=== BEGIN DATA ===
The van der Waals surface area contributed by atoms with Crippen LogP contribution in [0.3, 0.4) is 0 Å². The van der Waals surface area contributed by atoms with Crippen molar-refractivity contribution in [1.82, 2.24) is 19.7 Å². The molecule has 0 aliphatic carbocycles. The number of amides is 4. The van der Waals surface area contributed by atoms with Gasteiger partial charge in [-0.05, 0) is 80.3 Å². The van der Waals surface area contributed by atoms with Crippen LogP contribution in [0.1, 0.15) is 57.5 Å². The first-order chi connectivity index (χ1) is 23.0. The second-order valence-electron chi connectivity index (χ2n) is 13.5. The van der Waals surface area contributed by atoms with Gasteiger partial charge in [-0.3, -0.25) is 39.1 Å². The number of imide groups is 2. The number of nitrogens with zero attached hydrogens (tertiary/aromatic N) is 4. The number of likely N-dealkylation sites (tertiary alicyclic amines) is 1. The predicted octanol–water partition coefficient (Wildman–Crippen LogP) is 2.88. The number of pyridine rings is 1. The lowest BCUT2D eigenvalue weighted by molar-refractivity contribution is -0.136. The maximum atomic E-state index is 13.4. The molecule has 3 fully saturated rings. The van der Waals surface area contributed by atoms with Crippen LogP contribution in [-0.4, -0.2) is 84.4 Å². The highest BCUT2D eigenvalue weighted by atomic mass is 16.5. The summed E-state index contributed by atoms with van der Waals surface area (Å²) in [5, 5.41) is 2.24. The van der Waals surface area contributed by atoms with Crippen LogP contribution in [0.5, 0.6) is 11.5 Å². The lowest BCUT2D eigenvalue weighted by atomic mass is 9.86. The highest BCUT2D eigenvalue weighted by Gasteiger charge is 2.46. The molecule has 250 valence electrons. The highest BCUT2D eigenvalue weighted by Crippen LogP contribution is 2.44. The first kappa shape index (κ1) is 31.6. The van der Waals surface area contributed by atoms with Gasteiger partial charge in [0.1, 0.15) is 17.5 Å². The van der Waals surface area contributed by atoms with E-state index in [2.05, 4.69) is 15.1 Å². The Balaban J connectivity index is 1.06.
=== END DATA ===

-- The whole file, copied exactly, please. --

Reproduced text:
The van der Waals surface area contributed by atoms with Crippen LogP contribution in [0.3, 0.4) is 0 Å². The van der Waals surface area contributed by atoms with Crippen molar-refractivity contribution in [1.82, 2.24) is 19.7 Å². The molecule has 0 aliphatic carbocycles. The number of amides is 4. The van der Waals surface area contributed by atoms with Gasteiger partial charge in [-0.05, 0) is 80.3 Å². The van der Waals surface area contributed by atoms with Crippen LogP contribution in [0.1, 0.15) is 57.5 Å². The first-order chi connectivity index (χ1) is 23.0. The second-order valence-electron chi connectivity index (χ2n) is 13.5. The van der Waals surface area contributed by atoms with Gasteiger partial charge in [-0.3, -0.25) is 39.1 Å². The number of imide groups is 2. The number of nitrogens with zero attached hydrogens (tertiary/aromatic N) is 4. The number of likely N-dealkylation sites (tertiary alicyclic amines) is 1. The predicted octanol–water partition coefficient (Wildman–Crippen LogP) is 2.88. The number of pyridine rings is 1. The lowest BCUT2D eigenvalue weighted by molar-refractivity contribution is -0.136. The maximum atomic E-state index is 13.4. The molecule has 3 fully saturated rings. The van der Waals surface area contributed by atoms with Crippen LogP contribution in [-0.4, -0.2) is 84.4 Å². The highest BCUT2D eigenvalue weighted by atomic mass is 16.5. The summed E-state index contributed by atoms with van der Waals surface area (Å²) in [5, 5.41) is 2.24. The van der Waals surface area contributed by atoms with Crippen LogP contribution in [0.5, 0.6) is 11.5 Å². The lowest BCUT2D eigenvalue weighted by atomic mass is 9.86. The highest BCUT2D eigenvalue weighted by Gasteiger charge is 2.46. The molecule has 250 valence electrons. The highest BCUT2D eigenvalue weighted by Crippen LogP contribution is 2.44. The first kappa shape index (κ1) is 31.6. The van der Waals surface area contributed by atoms with Gasteiger partial charge in [0.1, 0.15) is 17.5 Å². The van der Waals surface area contributed by atoms with E-state index in [2.05, 4.69) is 15.1 Å². The Balaban J connectivity index is 1.06.